Local Breast Cancer Fundraiser Organized by Lawrenceville Teen

Olivia and Chelsi Meyerson

The public is invited to a special event to support breast cancer research on Saturday, May 5 from 6pm to 9pm at the Carnegie Center Café, 506 Carnegie Center, Princeton, NJ. Protect Your Girls—Invisible Genes is a fundraiser to support the Basser Center for breast cancer research at the University of Pennsylvania.

The event is being organized by 14 year old Olivia Meyerson of Lawrenceville, NJ and her brother Mason, 12, to bring awareness to BRCA-related cancers through creative means as well as to raise money to benefit The Basser Center, for research and to find a cure. Tickets to the event cost $20 for guests under 21 and $30 for guests 21 and up and can be purchased here: https://www.eventbrite.com/e/protect-your-girls-invisible-genes-tickets-43941902413

“This is a fundraiser to raise awareness and fund research about a gene mutation that causes many types of cancer called the BRCA gene,” said Olivia Meyerson.

Ticket proceeds will go the Basser Center established by the University of Pennsylvania. Mindy Basser and Jon Gray have donated $55 million dollars to find a cure for the mutation. This center, which began in 2012, is the first center for the research, treatment, and prevention of BRCA gene mutation-related cancers. These mutations are hereditary, affect both men and women, and form a lifetime increased risk for breast, ovarian, pancreatic, prostate, and melanoma cancers. A person with this mutation is 89% more likely to develop breast cancer, and 70% more likely to develop ovarian cancer.

The Basser Center has made two promises. One is to create a blood test to discover pancreatic cancer. The other promise is a vaccine to stop BRCA gene mutation-related cancers. The Center provides access, education, research, innovation, and most of all hope. With our help they have the potential to cure BRCA gene mutation cancers. There will be music, food, an auction, raffle baskets, and more at the event. All (adults as well as children) are welcome and invited.

“I am so proud of Olivia for shedding light on this important issue,” said Olivia’s mother, Chelsi Meyerson. “I am proud that she is empowered to stand up and help other girls who might be worried about their genetic dispositions. I am also sad that this is a worry in her life.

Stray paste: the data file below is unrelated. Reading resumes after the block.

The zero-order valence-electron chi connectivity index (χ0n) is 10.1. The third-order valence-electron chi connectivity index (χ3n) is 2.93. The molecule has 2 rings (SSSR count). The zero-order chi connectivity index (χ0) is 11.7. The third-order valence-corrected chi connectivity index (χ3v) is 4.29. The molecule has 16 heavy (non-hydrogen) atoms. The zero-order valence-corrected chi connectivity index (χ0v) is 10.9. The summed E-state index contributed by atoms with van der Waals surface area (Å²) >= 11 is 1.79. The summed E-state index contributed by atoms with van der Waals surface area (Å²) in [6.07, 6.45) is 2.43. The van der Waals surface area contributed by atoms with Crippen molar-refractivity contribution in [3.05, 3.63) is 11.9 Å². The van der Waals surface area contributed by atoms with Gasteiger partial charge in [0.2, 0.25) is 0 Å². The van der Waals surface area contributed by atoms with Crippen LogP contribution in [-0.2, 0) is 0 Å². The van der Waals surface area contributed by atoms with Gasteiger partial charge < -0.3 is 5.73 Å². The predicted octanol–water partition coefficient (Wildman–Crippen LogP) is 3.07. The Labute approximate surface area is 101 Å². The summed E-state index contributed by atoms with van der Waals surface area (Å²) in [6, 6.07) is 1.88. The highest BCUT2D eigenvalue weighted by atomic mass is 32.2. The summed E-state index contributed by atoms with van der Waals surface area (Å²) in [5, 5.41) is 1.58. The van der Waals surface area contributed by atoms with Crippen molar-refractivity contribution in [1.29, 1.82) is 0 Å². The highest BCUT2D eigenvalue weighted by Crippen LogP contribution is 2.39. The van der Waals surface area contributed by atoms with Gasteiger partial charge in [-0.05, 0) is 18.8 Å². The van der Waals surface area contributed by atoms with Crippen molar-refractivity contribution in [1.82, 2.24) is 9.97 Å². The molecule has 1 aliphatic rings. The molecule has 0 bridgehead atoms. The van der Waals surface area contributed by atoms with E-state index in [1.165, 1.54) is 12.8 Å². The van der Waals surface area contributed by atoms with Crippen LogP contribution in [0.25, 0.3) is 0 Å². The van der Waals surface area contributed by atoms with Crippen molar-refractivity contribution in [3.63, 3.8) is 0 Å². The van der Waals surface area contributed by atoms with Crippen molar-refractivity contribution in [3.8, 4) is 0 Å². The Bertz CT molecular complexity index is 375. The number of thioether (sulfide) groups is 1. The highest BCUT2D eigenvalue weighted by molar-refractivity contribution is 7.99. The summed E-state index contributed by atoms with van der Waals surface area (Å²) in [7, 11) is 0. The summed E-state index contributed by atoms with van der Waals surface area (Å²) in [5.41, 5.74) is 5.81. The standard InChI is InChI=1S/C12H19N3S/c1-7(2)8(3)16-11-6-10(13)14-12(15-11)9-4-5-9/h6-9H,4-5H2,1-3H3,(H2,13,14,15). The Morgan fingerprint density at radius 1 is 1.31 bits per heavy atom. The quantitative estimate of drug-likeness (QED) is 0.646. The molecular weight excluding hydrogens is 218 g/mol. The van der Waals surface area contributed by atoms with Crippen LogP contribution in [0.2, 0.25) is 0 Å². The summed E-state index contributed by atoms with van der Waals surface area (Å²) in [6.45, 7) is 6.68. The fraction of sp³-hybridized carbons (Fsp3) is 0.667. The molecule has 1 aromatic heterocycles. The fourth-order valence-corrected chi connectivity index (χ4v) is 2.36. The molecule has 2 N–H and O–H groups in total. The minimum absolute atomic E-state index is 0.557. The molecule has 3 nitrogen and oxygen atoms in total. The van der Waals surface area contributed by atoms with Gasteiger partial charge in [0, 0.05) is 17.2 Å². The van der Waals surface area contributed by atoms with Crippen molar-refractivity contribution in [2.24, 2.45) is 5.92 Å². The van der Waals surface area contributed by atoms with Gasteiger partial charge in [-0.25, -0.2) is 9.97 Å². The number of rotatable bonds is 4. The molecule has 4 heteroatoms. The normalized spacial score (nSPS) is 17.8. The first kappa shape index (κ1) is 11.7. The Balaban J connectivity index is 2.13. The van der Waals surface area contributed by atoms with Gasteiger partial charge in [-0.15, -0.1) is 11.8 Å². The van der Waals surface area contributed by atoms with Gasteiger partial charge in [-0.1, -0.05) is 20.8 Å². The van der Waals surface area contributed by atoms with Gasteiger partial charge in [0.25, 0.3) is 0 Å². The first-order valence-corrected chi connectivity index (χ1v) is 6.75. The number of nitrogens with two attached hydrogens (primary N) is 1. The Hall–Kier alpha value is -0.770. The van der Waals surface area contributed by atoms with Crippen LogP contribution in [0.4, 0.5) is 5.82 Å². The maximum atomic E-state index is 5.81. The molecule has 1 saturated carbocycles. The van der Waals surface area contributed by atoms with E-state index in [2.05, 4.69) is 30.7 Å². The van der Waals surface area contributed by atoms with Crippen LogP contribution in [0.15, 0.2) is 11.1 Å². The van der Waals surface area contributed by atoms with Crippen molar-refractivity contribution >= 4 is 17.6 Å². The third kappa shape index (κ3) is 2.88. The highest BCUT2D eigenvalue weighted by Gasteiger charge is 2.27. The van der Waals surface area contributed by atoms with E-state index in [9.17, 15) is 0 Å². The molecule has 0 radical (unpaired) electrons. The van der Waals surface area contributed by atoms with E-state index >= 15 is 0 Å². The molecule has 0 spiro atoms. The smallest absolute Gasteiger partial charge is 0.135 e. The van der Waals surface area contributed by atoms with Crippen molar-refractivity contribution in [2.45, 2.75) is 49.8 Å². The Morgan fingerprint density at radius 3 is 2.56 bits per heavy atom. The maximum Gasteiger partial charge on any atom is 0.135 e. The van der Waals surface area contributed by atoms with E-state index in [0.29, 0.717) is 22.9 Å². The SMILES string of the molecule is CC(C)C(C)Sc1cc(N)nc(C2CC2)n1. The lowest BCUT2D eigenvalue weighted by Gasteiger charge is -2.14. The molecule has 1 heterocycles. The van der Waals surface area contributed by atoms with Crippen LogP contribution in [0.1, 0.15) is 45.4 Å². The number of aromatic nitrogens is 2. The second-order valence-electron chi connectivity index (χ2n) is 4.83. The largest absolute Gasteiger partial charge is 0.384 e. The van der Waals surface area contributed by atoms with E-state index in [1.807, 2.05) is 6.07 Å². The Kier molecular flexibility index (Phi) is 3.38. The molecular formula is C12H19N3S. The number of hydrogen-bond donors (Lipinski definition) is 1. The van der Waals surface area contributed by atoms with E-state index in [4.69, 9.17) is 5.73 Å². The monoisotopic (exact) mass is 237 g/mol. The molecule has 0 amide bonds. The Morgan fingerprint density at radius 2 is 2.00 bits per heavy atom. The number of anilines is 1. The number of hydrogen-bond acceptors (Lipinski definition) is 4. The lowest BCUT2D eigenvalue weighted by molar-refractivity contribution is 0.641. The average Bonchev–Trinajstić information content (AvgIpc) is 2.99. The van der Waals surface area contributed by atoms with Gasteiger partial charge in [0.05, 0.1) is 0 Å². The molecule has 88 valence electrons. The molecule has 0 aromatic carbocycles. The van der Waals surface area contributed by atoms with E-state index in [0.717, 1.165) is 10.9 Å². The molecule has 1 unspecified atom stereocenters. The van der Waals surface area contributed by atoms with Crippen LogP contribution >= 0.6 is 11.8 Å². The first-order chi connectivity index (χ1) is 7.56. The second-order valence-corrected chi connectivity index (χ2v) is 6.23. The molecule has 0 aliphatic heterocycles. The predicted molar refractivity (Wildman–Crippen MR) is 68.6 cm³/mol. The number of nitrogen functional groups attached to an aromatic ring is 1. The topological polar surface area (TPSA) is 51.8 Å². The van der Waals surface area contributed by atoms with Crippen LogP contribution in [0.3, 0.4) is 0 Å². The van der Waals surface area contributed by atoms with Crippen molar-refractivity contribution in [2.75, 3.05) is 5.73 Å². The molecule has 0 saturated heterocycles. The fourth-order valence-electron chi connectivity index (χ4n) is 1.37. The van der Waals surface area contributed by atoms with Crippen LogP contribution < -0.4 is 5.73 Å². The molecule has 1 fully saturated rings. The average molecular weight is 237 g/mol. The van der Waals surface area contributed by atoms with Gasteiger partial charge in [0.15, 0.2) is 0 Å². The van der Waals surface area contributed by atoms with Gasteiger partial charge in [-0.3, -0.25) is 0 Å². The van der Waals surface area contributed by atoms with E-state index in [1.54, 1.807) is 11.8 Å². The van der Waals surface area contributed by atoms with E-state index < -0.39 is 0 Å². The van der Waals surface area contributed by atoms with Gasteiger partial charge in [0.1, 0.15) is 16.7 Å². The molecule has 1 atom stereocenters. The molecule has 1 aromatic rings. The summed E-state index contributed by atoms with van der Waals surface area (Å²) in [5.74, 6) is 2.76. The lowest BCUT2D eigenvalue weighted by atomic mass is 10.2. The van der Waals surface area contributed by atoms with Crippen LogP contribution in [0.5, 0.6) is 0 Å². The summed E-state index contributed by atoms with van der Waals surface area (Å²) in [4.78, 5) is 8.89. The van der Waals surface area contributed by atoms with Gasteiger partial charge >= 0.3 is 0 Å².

My own mother died from ovarian cancer when I was twelve and my sister was ten. She fought hard for four years while she was constantly in and out of the hospital and underwent surgery after surgery. It was devastating to watch and ultimately left us motherless at a very young age.

Every woman in my family, from my mother’s generation and back, had either breast or ovarian cancer. Nine years ago, I had BRCA genetic testing, to determine my predisposition for developing these hereditary cancers (breast and ovarian). My testing was positive, but I had choices that my mother did not have. I had knowledge that my mother did not have. I felt empowered to make the decision to go through numerous surgeries to ensure my health and my future. I felt lucky to have that choice that my mother, my grandmother, and my great aunts did not have. While I am incredibly lucky and grateful to have the knowledge and choices that generations before me didn’t have, I want better knowledge and choices for my children.”

The Basser Center for BRCA is the first comprehensive center for the research, treatment, and prevention of BRCA-related cancers. The Center is focused on groundbreaking research, including the promise of a vaccine to prevent BRCA-related cancers. Our goal through this event is to bring awareness of PREVENTATIVE measures. We want to encourage people to become aware of their background and genetics in order to be empowered for their future. Through my journey and by telling my story, I personally know several women who have been tested, who didn’t previously know that they needed to or that they were at risk. One of them tested positive for a BRCA mutation and now takes prophylactic measures to save her future. Awareness is key!

So while it is a private thing to go through, we feel compelled to shout it out and try to save more lives.”

You can support this incredible event on May 5 from 6:00-9:00 p.m. at 506 Carnegie Center. Please share the Meyersons’ story and help save lives. Buy a ticket to the event, or make a donation if you can. Spread the word!

For more information, go to the website (built by Olivia) at www.protectyourgirls-invisiblegenes.com. Tickets to the event cost $20 for guests under 21 and $30 for guests 21 and up and can be purchased here: https://www.eventbrite.com/e/protect-your-girls-invisible-genes-tickets-43941902413

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